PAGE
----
A Yellowknife restaurant is urging northern business owners to plan for the worst after disaster struck.
Trek Restaurant, inside the Days Inn Hotel, was ruined in late November when water pipes burst, flooding its rooms.
Owner Janet Dean Procure initially hoped to be back in business within two weeks. Now, two months on, she is frustrated by the lack of progress.
“It’s hard to understand. I guess the industry works at its own pace and insurance works through its own processes, but it’s really hard to understand why it takes two months to demolish a restaurant and however-long – we don’t know yet, even – to rebuild it,” Dean Procure told Moose FM.
A contractor is set to begin the rebuilding process shortly, after workers finish stripping out the water-damaged remains of the old restaurant.
The accident meant the restaurant had to lay off staff and cancel bookings just before Christmas.
“We had excellent staff – we invested a lot in training them and really creating an environment where they could be the best they could be – and we’ve lost that now,” said Dean Procure, who has herself been forced to find alternative employment while repairs are carried out.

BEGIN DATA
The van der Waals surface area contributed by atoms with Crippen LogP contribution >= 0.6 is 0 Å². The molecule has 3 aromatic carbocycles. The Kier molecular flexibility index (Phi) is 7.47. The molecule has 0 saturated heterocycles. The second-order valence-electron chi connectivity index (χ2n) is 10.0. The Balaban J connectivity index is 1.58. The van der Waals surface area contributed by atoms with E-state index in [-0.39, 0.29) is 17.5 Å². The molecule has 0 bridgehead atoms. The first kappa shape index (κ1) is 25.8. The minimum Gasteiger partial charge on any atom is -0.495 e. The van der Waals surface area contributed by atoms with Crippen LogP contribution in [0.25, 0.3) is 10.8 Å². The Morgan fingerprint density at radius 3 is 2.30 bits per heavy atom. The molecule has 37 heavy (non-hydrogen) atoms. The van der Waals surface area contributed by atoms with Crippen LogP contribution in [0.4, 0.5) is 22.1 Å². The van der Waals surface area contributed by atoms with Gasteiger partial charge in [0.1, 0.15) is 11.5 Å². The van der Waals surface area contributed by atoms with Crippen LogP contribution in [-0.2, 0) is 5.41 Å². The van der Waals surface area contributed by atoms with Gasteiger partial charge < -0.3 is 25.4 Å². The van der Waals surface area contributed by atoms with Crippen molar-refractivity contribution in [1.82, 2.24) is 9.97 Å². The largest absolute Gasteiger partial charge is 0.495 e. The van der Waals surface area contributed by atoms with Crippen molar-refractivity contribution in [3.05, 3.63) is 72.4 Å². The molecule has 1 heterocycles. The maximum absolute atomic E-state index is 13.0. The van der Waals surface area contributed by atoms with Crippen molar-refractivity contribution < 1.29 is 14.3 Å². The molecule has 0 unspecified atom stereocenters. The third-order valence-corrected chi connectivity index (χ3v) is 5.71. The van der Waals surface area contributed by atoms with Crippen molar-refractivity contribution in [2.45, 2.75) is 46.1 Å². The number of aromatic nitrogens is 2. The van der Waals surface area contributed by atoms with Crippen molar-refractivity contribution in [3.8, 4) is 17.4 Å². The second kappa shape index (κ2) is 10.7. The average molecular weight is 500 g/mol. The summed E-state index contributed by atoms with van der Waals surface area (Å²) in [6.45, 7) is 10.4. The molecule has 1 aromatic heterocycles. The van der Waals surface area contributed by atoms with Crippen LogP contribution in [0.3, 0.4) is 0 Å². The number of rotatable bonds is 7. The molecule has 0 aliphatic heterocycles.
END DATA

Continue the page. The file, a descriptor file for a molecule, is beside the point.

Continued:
“We’ve got to find new staff in some cases and hopefully entice some of our old staff back, but they haven’t been sitting around doing nothing for two months. You can’t survive in Yellowknife doing nothing.
“Then we’ve got to invite our customers back. We’ve got to find a way to let them have faith in us again, because we did have to cancel some reservations for Christmas time – the hardest time of the year to tell people that the party they booked months ago, we can’t honour, because the restaurant is gone.”
For Dean Procure, one of the most important lessons from the restaurant’s ordeal has been to plan thoroughly for this kind of disaster in future.
“I think the biggest lesson is to remember that anything can happen at any time,” she said.
“We say that and we think that as small business owners and entrepreneurs – we literally say that all the time – but we don’t plan for it.
“I think you have to plan for anything can happen at any time.”